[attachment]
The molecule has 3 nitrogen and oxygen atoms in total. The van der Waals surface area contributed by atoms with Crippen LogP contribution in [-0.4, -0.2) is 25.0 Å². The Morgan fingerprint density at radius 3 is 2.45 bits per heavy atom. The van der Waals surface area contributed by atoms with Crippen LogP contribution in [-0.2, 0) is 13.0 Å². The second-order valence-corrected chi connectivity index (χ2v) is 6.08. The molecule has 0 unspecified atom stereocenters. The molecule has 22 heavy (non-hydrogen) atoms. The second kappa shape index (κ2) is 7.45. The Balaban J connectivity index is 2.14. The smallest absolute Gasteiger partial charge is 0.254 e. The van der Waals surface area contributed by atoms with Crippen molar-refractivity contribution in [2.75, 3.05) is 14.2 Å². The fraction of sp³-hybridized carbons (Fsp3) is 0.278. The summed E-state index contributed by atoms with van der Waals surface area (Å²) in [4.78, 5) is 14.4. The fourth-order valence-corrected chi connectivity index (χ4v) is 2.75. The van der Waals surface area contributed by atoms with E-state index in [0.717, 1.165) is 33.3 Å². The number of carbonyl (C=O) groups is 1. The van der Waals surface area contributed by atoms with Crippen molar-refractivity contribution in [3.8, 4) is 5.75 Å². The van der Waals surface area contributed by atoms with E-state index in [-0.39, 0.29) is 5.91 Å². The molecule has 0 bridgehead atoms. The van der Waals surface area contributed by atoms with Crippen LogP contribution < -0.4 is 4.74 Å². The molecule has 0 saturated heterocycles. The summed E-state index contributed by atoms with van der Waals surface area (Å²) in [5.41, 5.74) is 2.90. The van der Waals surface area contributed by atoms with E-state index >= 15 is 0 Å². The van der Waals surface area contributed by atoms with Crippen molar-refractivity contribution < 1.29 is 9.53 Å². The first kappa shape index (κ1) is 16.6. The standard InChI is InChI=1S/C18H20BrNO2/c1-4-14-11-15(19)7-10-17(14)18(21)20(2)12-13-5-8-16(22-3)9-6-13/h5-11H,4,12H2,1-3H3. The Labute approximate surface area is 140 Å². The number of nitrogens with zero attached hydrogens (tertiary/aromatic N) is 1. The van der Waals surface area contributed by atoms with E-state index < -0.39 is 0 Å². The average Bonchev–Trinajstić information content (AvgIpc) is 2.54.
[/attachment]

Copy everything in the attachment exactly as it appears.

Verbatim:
The molecule has 3 nitrogen and oxygen atoms in total. The van der Waals surface area contributed by atoms with Crippen LogP contribution in [-0.4, -0.2) is 25.0 Å². The Morgan fingerprint density at radius 3 is 2.45 bits per heavy atom. The van der Waals surface area contributed by atoms with Crippen LogP contribution in [-0.2, 0) is 13.0 Å². The second-order valence-corrected chi connectivity index (χ2v) is 6.08. The molecule has 0 unspecified atom stereocenters. The molecule has 22 heavy (non-hydrogen) atoms. The second kappa shape index (κ2) is 7.45. The Balaban J connectivity index is 2.14. The smallest absolute Gasteiger partial charge is 0.254 e. The van der Waals surface area contributed by atoms with Crippen molar-refractivity contribution in [2.75, 3.05) is 14.2 Å². The fraction of sp³-hybridized carbons (Fsp3) is 0.278. The summed E-state index contributed by atoms with van der Waals surface area (Å²) in [4.78, 5) is 14.4. The fourth-order valence-corrected chi connectivity index (χ4v) is 2.75. The van der Waals surface area contributed by atoms with E-state index in [0.717, 1.165) is 33.3 Å². The number of carbonyl (C=O) groups is 1. The van der Waals surface area contributed by atoms with Crippen molar-refractivity contribution in [3.8, 4) is 5.75 Å². The van der Waals surface area contributed by atoms with E-state index in [-0.39, 0.29) is 5.91 Å². The molecule has 0 bridgehead atoms. The van der Waals surface area contributed by atoms with Crippen LogP contribution < -0.4 is 4.74 Å². The molecule has 0 saturated heterocycles. The summed E-state index contributed by atoms with van der Waals surface area (Å²) in [5.41, 5.74) is 2.90. The van der Waals surface area contributed by atoms with E-state index >= 15 is 0 Å². The van der Waals surface area contributed by atoms with Crippen molar-refractivity contribution < 1.29 is 9.53 Å². The first kappa shape index (κ1) is 16.6. The standard InChI is InChI=1S/C18H20BrNO2/c1-4-14-11-15(19)7-10-17(14)18(21)20(2)12-13-5-8-16(22-3)9-6-13/h5-11H,4,12H2,1-3H3. The Labute approximate surface area is 140 Å². The number of nitrogens with zero attached hydrogens (tertiary/aromatic N) is 1. The van der Waals surface area contributed by atoms with E-state index < -0.39 is 0 Å². The average Bonchev–Trinajstić information content (AvgIpc) is 2.54.